There are 45 problems in the AP Calculus BC Exam multiple choice section. Let’s take a look at the kinds of questions you might see on the test. Below, you can find some information about the format of the test and then a sampling of practice problems with solutions provided at the end.

## Format of the Exam

The Calculus AB and Calculus BC exams both have the same format.

- Section I — Multiple Choice (1 hour and 45 minutes total)
- Part A — 30 questions — 60 minutes — No calculator.
- Part B — 15 questions — 45 minutes — Graphing calculator required.

- Section II — Free Response (1 hour and 30 minutes total)
- Part A — 2 questions — 30 minutes — Graphing calculator required.
- Part B — 4 questions — 60 minutes — No calculator.

## AP Calculus BC Exam Multiple Choice Practice

Go find a nice quiet distraction-free location to work on these problems. In fact, you should treat this practice set like the real deal. Even though there are not 45 questions in this practice, there are enough to get the idea of what could show up on the exam.

The suggested time limits are scaled down appropriately. First see what you can get through in the time allotted. Then after time runs out, you can always go back and complete the rest.

Remember, on the AP calculus BC exam multiple choice section, you don’t have to show your work. Furthermore, there is no penalty for a wrong choice. So if you have no idea how to do a problem, try to eliminate a choice or two and then guess among the remaining answers.

### Part A

*(Time — 20 minutes — 10 questions)*

*(A calculator may not be used on this part of the examination)*

- The position of a particle at time
*y*≥ 0, in seconds, is given by*x*=*t*^{3}– 12*t*^{2}+ 45*t*– 1 and*y*=*t*^{3}– 15*t*^{2}+ 63*t*+ 5. At what values of*t*is the particle at rest?(A)*t*= 3, 5(B)

*t*= 3(C)

*t*= 3, 5, 7(D)

*t*= 5, 7 - What is the value of ?(A) 2/9
(B) 2/3

(C) 3

(D) Diverges

- (A) π/4
(B) π/3

(C) π/2

(D) Diverges

- The length of a curve from
*x*= 1 to*x*= 5 is given by . If the curve contains the point (1, 10), which of the following could be the curve?(A)*y*= 64*x*^{2}– 54(B)

*y*= 64*x*^{2}+ 1(C)

*y*= 8*x*^{2}+ 2(D)

*y*= 4*x*^{2}+ 6 - The graph of the function
*f*is shown below.If , what is ?

(A) 5

(B) 8

(C) 12

(D) 16

- Find the area inside one loop of the curve
*r*= 3cos 2*θ*.(A) π/4(B) 3π/8

(C) 9π/8

(D) π

- For what values of
*x*does the series converge?(A) -1/4 <*x*< 1/4(B) -4 <

*x*< 4(C) -1 <

*x*< 1(D) All real numbers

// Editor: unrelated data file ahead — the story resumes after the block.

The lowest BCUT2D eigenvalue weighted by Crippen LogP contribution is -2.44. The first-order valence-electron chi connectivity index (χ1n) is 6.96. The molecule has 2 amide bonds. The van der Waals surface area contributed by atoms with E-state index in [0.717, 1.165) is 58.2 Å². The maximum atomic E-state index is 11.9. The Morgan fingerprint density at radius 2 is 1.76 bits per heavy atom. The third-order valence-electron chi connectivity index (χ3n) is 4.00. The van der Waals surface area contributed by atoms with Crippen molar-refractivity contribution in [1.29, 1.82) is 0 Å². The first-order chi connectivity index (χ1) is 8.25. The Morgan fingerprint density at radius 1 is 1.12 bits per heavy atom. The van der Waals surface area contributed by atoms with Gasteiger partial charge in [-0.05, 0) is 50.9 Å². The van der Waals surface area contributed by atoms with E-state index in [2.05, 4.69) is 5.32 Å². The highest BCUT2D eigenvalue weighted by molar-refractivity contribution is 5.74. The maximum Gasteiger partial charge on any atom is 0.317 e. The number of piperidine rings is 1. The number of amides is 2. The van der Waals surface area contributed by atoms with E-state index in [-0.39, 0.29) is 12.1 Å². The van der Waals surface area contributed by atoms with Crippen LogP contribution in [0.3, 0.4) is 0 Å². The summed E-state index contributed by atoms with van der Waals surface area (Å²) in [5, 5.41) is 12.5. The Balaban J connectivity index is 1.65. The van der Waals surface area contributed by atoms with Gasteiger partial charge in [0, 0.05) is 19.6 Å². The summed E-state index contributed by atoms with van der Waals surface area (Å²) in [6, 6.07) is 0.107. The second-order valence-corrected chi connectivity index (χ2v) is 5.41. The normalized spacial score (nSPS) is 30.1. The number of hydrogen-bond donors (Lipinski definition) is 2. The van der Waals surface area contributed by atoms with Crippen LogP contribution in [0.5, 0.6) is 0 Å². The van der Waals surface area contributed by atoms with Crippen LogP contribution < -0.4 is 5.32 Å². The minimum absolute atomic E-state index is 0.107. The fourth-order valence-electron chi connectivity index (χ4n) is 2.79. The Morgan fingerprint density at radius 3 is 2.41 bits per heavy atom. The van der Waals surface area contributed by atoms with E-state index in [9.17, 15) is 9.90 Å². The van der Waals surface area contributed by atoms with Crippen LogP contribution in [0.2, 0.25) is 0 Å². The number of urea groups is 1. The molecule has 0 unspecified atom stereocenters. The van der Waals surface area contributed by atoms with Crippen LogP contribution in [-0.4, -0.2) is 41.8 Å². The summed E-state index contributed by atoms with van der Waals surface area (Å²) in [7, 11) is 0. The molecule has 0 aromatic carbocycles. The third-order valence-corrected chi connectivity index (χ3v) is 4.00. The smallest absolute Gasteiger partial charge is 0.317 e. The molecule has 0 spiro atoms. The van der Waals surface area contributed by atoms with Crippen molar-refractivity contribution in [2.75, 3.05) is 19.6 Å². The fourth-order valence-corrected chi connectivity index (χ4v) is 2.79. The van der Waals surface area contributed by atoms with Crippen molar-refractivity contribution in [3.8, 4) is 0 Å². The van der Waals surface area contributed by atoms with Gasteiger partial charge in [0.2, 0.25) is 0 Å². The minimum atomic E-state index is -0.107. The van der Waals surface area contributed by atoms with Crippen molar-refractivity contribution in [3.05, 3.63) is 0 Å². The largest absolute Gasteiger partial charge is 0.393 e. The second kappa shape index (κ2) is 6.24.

- =(A)
(B)

(C)

(D)

- Which of the following series converges?
(A) II only

(B) III only

(C) II and III

(D) I and III

- What is the coefficient of
*x*^{6}in the Taylor series for about*x*= 0?(A) 1/720(B) 1/24

(C) 1/3

(D) 1/6

### Part B

*(Time — 15 minutes — 5 questions)*

*(A graphing calculator is required for some questions on this part of the examination)*

- (A) 4ln|2
*x*+ 1| – 3ln|*x*– 1| +*C*(B) 8ln|2

*x*+ 1| – 3ln|*x*– 1| +*C*(C) 8ln|2

*x*+ 1| + 3ln|*x*– 1| +*C*(D) 4ln|2

*x*+ 1| + 3ln|*x*– 1| +*C* - The monthly costs that a certain company incurs can be modeled by , where
*t*is measured in months. What is the total cost incurred by the company in months 12 ≤*t*≤ 24, to the nearest dollar?(A) $32,105(B) $34,820

(C) $35,271

(D) $36,529

- Use Euler’s Method with
*h*= 0.25 to estimate*y*(1) if*y*‘ = 3*y*– 1 and*y*(0) = 1.(A) 5.873(B) 6.013

(C) 6.586

(D) 7.312

- A particle moves along the
*x*-axis so that its acceleration at any time*t*≥ 0 is given by*a*(*t*) = 12sin 2*t*– 8cos 2*t*m/s^{2}. If its initial velocity is 12 m/s and its initial position is*x*= 8, what is its position, in meters, at time*t*= 2 seconds?(A) 42.96(B) 51.09

(C) 102.17

(D) 115.22

- Let
*R*be the region in the first quadrant between the graphs of*y*= ,*y*= sin*x*, and the*y*-axis. The volume of the solid that results when*R*is revolved about the*x*-axis is(A) -0.565(B) 0.565

(C) 0.395

(D) -0.395

## Solutions

*Answer Key:*

1. B | 6. C | 11. D |

2. A | 7. B | 12. B |

3. B | 8. A | 13. C |

4. D | 9. C | 14. A |

5. C | 10. D | 15. B |

Short explanations are given below for each AP calculus BC exam multiple choice problem.

### Problem 1

(B) *t* = 3

First, find the derivative of each component. Then set them both equal to zero and solve.

The only *t*-value that makes both components equal to 0 is *t* = 3.